Needs?... Needs?

It looks to me like another spec. (read "boring" for engineers) formula like all the formulae criticised in this thread. I see they're also quoting budgets of £35000 for DIY drivers and £70000 for rent-a-drive teams. I look forward to the end of season reviews to find a champion who spent only £70000!

(I'm clearly out of touch because the last time I looked, F4 was a small club formula in Britain run by the 750MC.)

#94 simonlewisbooks

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Posted 05 February 2013 - 13:57

Also note the change in wording from "formula" to "series". Formerly you could have national F3 series, international F3 series, even national F1 series like the Aurora championship, but any car fitting to the formula could run in any corresponding series. Thus helping to develop the "nomad circus". Now any series has to have its own formula exclusively, so participants are quite limited in their starting options.

Spot on.
This localizing of series/championships/races has been a feature of the past three or four decades and tailoring rules to exclude similar cars from competing has filtered all the way down the ladder.

I raced in a Saloon car series which was in appearances very like two others (what were then known as the "Slick 50" and " Toyo" series) but even though all three looked much the same to the spectator and lapped at a broadly comparable pace, one allowed rose-joined suspension, another required rubber bushes, one had a 3 litre limit, the other 3.5 litre, one allowed freedom in the brakes, the others specified original manufacturers spec , one had an age limit on the cars that were permitted, one banned 4wd etc etc...

So the net result was that is you built a car to be competitive in one series it was illegal for the others and instead of doing maybe 12 races a season you were limited to perhaps 8.
Who loses? Everyone I would have thought.

You know it makes sense... :|



#95 JohnPackham

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Posted 05 February 2013 - 15:18

I'm not sure quite where the new young "talent" coming out of F4 is going to go as F3 is dead in the water.

Isn't motor racing about more than Formula 1? It is to me.

#96 John Saunders

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Posted 05 February 2013 - 16:10

[quote name='JohnPackham'

(I'm clearly out of touch because the last time I looked, F4 was a small club formula in Britain run by the 750MC.)
[/quote]


750MC sold the F4 name to MSV at the end of last year,

Renaming F4 750GP, I see they have now changed it name again to 750SSC . (I haven't check today so it my be called something else by now)

May be Bernie objected to the use of GP :rotfl:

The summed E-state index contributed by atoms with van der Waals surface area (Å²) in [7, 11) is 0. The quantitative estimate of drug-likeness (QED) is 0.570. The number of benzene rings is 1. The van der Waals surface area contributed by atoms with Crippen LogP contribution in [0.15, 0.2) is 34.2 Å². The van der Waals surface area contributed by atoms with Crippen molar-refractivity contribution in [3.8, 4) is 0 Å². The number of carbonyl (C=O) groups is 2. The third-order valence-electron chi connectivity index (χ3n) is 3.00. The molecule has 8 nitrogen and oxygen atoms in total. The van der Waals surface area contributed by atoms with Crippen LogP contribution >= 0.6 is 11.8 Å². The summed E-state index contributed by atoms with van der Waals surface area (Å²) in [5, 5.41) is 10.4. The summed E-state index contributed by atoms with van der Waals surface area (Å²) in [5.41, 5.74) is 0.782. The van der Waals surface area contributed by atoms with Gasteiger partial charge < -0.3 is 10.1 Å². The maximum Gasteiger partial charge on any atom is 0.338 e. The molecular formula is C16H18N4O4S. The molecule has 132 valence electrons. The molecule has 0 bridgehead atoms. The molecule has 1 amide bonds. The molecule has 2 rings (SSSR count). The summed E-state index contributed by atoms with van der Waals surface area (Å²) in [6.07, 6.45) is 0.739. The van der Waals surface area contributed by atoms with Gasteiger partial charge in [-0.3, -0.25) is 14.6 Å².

#97 simonlewisbooks

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Posted 05 February 2013 - 16:15

[quote name='John Saunders' post='6117207' date='Feb 5 2013, 17:10'][quote name='JohnPackham'

Renaming F4 750GP, I see they have now changed it name again to 750SSC . (I haven't check today so it my be called something else by now)

May be Bernie objected to the use of GP :rotfl:[/quote]

And Richard Noble could object to the use of SSC I guess? Ain't modern life complicated?

#98 DogEarred

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Posted 05 February 2013 - 16:39

And Richard Noble could object to the use of SSC I guess? Ain't modern life complicated?


Yes, Simon but what's the Thrust of your argument?...

#99 john aston

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Posted 05 February 2013 - 17:12

I'm not sure quite where the new young "talent" coming out of F4 is going to go as F3 is dead in the water.

Isn't motor racing about more than Formula 1? It is to me.


Me too- but very few others sadly. And most of them are on here... Good discussion between Simon Taylor and Oliver Gavin about this in Motor Sport- the point was rigtly made that F1 used to be the top of the pyramid which represented motorsport. Beneath were F2 , sports cars F3 etc. But not any more- there is now one enormous megalith which is F1 and F1 alone-and it will cost you £250m or whatever a year. Next to it is really rather modest little pyramid- Sports Cas and WTCC etc at top , the usual suspects beneath; cost maybe £12m a season tops .Still big money but think how much great single seater racing you could get from what even Marussia spends.

Reason? We all know why...the media, telly especially, covered motor spot because lots of people watched it. The media didn't influence it especially , just filmed and wrote about what was happening. But along comes our old friend the paradigm shift- balance reversed to the extent that media exposure is the most important and possibly the only real factor which controls what the sport comprises. Guilty parties- Ecclestone and Mosley as co conspirators , aided and abetted by others too numerous to mention.

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#100 Ross Stonefeld

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Posted 05 February 2013 - 20:56

12million? Jesus, you could get a very decent MotoGP team for that.